Schulz, Charles M.
(Charles Monroe Schulz), 1922–2000, American cartoonist, b. Minneapolis, Minn. Creator of the syndicated comic strip Peanuts
(1950–2000), one of the world's most popular examples of the genre, Schulz expressed a droll yet tender philosophy through his strip's simply drawn yet extremely expressive large-headed, small-bodied children and animals. Among its principal characters are Charlie Brown, a gentle, puzzled boy, usually failing, yet always persevering; Lucy, his bossy, sarcastic, know-it-all friend; Linus, a philosophical tyke with a security blanket; and Snoopy, a romantic, self-deluded beagle. At the peak of its popularity, Peanuts
had a readership of some 300 million in 75 countries, was carried by about 2,600 newspapers, and was printed in 21 languages. The strip, whose characters also adorned hundreds of products, made him the world's wealthiest cartoonist. One of the many collections of comic strips from the series published in book form is Peanuts Classics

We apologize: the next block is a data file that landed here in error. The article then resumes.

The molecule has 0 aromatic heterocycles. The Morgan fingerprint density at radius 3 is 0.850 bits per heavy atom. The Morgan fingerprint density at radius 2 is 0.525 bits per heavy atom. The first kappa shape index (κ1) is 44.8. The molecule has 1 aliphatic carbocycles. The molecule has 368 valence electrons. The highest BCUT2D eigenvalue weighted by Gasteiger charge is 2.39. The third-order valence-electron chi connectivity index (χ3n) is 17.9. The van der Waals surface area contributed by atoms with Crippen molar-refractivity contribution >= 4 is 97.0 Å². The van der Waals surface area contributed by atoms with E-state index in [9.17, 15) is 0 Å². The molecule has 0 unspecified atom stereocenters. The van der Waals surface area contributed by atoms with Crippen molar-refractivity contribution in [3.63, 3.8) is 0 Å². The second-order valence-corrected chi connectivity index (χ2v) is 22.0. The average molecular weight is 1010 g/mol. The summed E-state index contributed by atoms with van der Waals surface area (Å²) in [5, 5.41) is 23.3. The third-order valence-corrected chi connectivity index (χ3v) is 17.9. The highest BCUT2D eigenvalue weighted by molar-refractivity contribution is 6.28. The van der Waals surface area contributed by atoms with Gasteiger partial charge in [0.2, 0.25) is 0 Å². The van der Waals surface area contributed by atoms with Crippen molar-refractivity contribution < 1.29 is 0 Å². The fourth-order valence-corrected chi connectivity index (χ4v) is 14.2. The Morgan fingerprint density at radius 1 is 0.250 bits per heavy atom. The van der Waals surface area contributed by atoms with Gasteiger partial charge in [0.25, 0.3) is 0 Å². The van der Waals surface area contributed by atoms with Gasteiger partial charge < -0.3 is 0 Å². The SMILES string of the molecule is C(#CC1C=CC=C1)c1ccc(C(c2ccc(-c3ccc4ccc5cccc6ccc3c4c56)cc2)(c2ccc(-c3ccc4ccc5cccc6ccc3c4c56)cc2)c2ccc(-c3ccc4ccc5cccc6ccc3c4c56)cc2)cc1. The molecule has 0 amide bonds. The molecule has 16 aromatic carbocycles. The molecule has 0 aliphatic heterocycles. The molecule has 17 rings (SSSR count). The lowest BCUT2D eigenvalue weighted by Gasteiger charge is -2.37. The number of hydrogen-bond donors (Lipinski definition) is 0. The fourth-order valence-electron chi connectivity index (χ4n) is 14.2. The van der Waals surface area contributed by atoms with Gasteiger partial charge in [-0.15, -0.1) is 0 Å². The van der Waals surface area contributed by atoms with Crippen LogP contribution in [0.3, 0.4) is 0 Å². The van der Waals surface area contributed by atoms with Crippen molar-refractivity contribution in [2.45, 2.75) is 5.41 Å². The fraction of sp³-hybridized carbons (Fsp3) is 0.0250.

also has been the basis for a number of cartoon television specials as well as a popular Broadway musical (1971, revived 1999).
See his Charlie Brown, Snoopy and Me (1980); biographies by R. G. Johnson (1989) and D. Michaelis (2007); A. Blauner, ed., The Peanuts Papers: Writers and Cartoonists on Charlie Brown, Snoopy & the Meaning of Life (2019).
The Columbia Electronic Encyclopedia, 6th ed. Copyright © 2012, Columbia University Press. All rights reserved.
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